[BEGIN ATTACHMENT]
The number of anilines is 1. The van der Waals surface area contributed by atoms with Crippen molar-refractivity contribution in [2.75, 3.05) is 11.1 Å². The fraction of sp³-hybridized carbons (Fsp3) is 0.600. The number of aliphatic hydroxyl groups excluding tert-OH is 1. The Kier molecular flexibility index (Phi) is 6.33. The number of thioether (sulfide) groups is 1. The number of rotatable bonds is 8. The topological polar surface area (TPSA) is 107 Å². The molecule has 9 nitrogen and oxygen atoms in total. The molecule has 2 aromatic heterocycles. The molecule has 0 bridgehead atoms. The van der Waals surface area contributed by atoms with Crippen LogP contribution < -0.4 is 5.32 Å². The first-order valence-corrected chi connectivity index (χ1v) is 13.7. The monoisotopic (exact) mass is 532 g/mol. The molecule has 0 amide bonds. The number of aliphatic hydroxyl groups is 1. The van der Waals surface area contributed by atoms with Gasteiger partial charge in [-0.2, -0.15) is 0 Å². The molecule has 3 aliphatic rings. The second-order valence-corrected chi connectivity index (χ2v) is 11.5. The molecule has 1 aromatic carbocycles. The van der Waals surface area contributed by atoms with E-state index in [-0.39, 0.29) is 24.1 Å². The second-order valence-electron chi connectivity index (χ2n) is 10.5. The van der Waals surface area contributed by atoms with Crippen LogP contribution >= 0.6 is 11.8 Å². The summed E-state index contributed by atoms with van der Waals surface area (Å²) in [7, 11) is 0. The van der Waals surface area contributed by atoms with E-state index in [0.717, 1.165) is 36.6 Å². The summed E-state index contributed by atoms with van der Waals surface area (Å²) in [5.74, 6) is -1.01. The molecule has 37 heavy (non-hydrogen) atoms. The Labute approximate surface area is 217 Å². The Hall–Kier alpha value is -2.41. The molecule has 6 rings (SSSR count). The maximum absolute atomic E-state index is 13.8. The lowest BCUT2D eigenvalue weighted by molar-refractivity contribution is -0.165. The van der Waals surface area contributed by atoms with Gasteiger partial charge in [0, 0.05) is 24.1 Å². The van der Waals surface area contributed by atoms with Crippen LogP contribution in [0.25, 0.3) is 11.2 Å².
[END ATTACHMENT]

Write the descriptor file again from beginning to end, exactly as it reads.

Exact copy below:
The number of anilines is 1. The van der Waals surface area contributed by atoms with Crippen molar-refractivity contribution in [2.75, 3.05) is 11.1 Å². The fraction of sp³-hybridized carbons (Fsp3) is 0.600. The number of aliphatic hydroxyl groups excluding tert-OH is 1. The Kier molecular flexibility index (Phi) is 6.33. The number of thioether (sulfide) groups is 1. The number of rotatable bonds is 8. The topological polar surface area (TPSA) is 107 Å². The molecule has 9 nitrogen and oxygen atoms in total. The molecule has 2 aromatic heterocycles. The molecule has 0 bridgehead atoms. The van der Waals surface area contributed by atoms with Crippen LogP contribution < -0.4 is 5.32 Å². The first-order valence-corrected chi connectivity index (χ1v) is 13.7. The monoisotopic (exact) mass is 532 g/mol. The molecule has 0 amide bonds. The number of aliphatic hydroxyl groups is 1. The van der Waals surface area contributed by atoms with Gasteiger partial charge in [-0.2, -0.15) is 0 Å². The molecule has 3 aliphatic rings. The second-order valence-corrected chi connectivity index (χ2v) is 11.5. The molecule has 1 aromatic carbocycles. The van der Waals surface area contributed by atoms with E-state index in [-0.39, 0.29) is 24.1 Å². The second-order valence-electron chi connectivity index (χ2n) is 10.5. The van der Waals surface area contributed by atoms with Crippen LogP contribution >= 0.6 is 11.8 Å². The summed E-state index contributed by atoms with van der Waals surface area (Å²) in [7, 11) is 0. The van der Waals surface area contributed by atoms with E-state index in [0.717, 1.165) is 36.6 Å². The summed E-state index contributed by atoms with van der Waals surface area (Å²) in [5.74, 6) is -1.01. The molecule has 37 heavy (non-hydrogen) atoms. The Labute approximate surface area is 217 Å². The Hall–Kier alpha value is -2.41. The molecule has 6 rings (SSSR count). The maximum absolute atomic E-state index is 13.8. The lowest BCUT2D eigenvalue weighted by molar-refractivity contribution is -0.165. The van der Waals surface area contributed by atoms with Gasteiger partial charge in [0, 0.05) is 24.1 Å². The van der Waals surface area contributed by atoms with Crippen LogP contribution in [0.25, 0.3) is 11.2 Å².